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Blassreiter PDF Print E-mail
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Tuesday, 31 August 2010 00:00
BlassreiterYou could say that Blassreiter was the start of a new era in anime - it was one of a pair of shows from GONZO that were made available for legal download & streaming with English subtitles on the same day that they were broadcast in Japan, in doing so kicking off the simulcast business that Crunchyroll and others are now exploiting to varying levels of success. I can safely say, though, that the rise of simulcasting doesn't owe much thanks to the quality of this series...

Read on to the following pages for full episode summaries and screenshots. Meet Gerd Frentzen, the invincible motorcycle-racing champ - whose career is cut short when a rage-filled Demoniac interrupts a race, causing utter destruction. Gerd ends up in a wheelchair never to ride again, but he's one of the lucky ones - most of the race participants were killed, and a significant number of them went on to become the walking dead, under the influence of some sort of infection they picked up in the attack. XAT, a paramilitary group led by Gerd's former racing buddy Hermann, is investigating the attack and subsequent incidents, but they're not having much luck. Meanwhile, while Gerd wallows in despair at the life he's lost, he's approached by a mysterious woman who claims that she has the means to restore his physical abilities...

I went into Blassreiter wanting to like it - I'm quite partial to GONZO's usual style-over-substance format, and the last series by co-producer Nitro+, Demonbane, was so far into so-bad-it's-good territory that I couldn't help but love it. Unfortunately, Blassreiter ended up simply being bad, but without being so bad that it generated the Demonbane effect, and to this day I'm still not sure why I bothered to watch all 24 episodes. Call me a glutton for punishment.

The problems are clear to see right from the first episode. It's non-sensical, for starters, and makes very little effort as the series goes on to explain itself. Demoniacs? No idea what they are, as no-one bothers to tell you - although no-one at the race seemed overly surprised to see one. XAT's origins and place in the military? No idea. The person who gave Gerd his miracle cure? No idea. Some of this gets explained as the series goes on but equally a lot of it isn't, and the series quickly begins to feel as though it's just a string of scenes thrown together. Initially only Gerd gets any sort of real screentime, while they try to get you to feel some sort of empathy or sympathy for his situation. That doesn't entirely work, as it's like watching the video of an old country music song where everyone's walking out on the singer, leaving him alone to feel sorry for himself. Awww. That's okay, though (I guess we're meant to feel), as he's quickly discarded in favour of a shift in focus to Hermann and his partner Amanda - who in turn get sidelined in favour of other characters as the focus keeps shifting from one group to another with barely any continuity of story to hold the series together.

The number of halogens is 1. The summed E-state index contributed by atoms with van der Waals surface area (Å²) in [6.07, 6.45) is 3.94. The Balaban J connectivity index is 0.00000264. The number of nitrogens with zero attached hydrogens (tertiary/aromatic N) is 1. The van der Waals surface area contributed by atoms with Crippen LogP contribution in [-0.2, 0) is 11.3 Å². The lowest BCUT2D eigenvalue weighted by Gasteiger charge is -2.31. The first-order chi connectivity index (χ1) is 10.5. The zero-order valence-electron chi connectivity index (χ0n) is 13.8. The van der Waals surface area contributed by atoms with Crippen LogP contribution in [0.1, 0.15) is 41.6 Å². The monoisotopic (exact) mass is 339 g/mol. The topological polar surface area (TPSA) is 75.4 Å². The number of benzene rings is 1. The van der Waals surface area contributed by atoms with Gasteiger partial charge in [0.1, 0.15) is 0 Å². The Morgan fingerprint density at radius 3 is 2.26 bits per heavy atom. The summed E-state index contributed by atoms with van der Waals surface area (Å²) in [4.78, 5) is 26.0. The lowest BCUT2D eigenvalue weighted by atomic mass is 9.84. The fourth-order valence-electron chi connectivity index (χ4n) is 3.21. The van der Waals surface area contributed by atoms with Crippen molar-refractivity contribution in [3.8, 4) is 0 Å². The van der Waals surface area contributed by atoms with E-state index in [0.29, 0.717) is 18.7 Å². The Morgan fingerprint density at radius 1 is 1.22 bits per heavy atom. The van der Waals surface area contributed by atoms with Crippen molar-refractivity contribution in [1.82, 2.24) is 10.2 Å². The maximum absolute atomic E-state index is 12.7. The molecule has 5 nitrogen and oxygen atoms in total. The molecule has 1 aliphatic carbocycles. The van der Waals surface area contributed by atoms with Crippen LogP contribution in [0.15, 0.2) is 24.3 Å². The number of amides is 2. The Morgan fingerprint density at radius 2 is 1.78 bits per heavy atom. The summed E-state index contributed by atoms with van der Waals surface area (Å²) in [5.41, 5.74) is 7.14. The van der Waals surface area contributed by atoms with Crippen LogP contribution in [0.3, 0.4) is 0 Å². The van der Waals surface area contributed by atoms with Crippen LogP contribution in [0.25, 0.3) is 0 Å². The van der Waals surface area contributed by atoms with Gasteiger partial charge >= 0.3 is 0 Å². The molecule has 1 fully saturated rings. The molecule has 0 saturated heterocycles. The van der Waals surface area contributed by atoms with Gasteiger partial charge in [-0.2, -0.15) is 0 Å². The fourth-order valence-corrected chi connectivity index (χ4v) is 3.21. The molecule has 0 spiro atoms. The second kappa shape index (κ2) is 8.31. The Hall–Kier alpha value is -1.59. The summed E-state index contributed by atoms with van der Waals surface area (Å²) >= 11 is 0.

The further you get into the series, the bigger the underlying conspiracy becomes, with the mystery of the 'demoniacs' moving from occasional outbreaks to world-ending proportions through a series of unlikely twists and turns in the plot. By the time I got to the introduction of the Knights Templar (yes, the old Crusading organisation from medieval times, kept alive in case they should ever be required), suspension of disbelief had taken a serious knock and I just didn't care any more, and attempts to create sympathy for certain characters by adding backstory of love and betrayal to the mix came too late - I was simply past caring.

Apparently, so were the writers, as come the end of the series there were still some unresolved issues and mysteries left that I wasn't really happy about - and there would probably have been time in the closing episodes to deal with them, were it not for the focus of he show being so heavily on the fighting at that point. Blassreiter was hardly the poster child for internal consistency, so I wasn't particularly surprised - just disappointed. The writers were also unable to resist the urge to hit the Big Red Reset Button at the end of the series, and so after all they've been through and all the (allegedly heart-rending deaths that you have to sit through on the way to the finale, you find in the epilogue that all the show's characters are still around, after a fashion. That's cheating, to me, and earns the show another big black mark to top out an already huge collection of 'em. The dead should damn well stay dead.

On the good side, though, while this isn't exactly intelligent viewing, there's usually enough going on that outright boredom is unlikely, and the action sequences can actually be quite enjoyable in places, if you can turn a blind eye to the poor CG and battle physics.

That's nowhere near enough to outweigh all the bad, though. As a series, Blassreiter is a complete train wreck, with it never seeming to know what it's trying to do or what message it's trying to convey. When it bothers to focus on its characters, it works well and can be a decently-enjoyable watch - but the rest of it is just an unwatchable mess, and the improvements that the final episodes make come far too late to save it - and given all the c**p you have to wade through to get there in the first place, there's really little to recommend about it. It may be free to stream, but I'd still say pass, unless you've really got some free time to waste.

Rating - **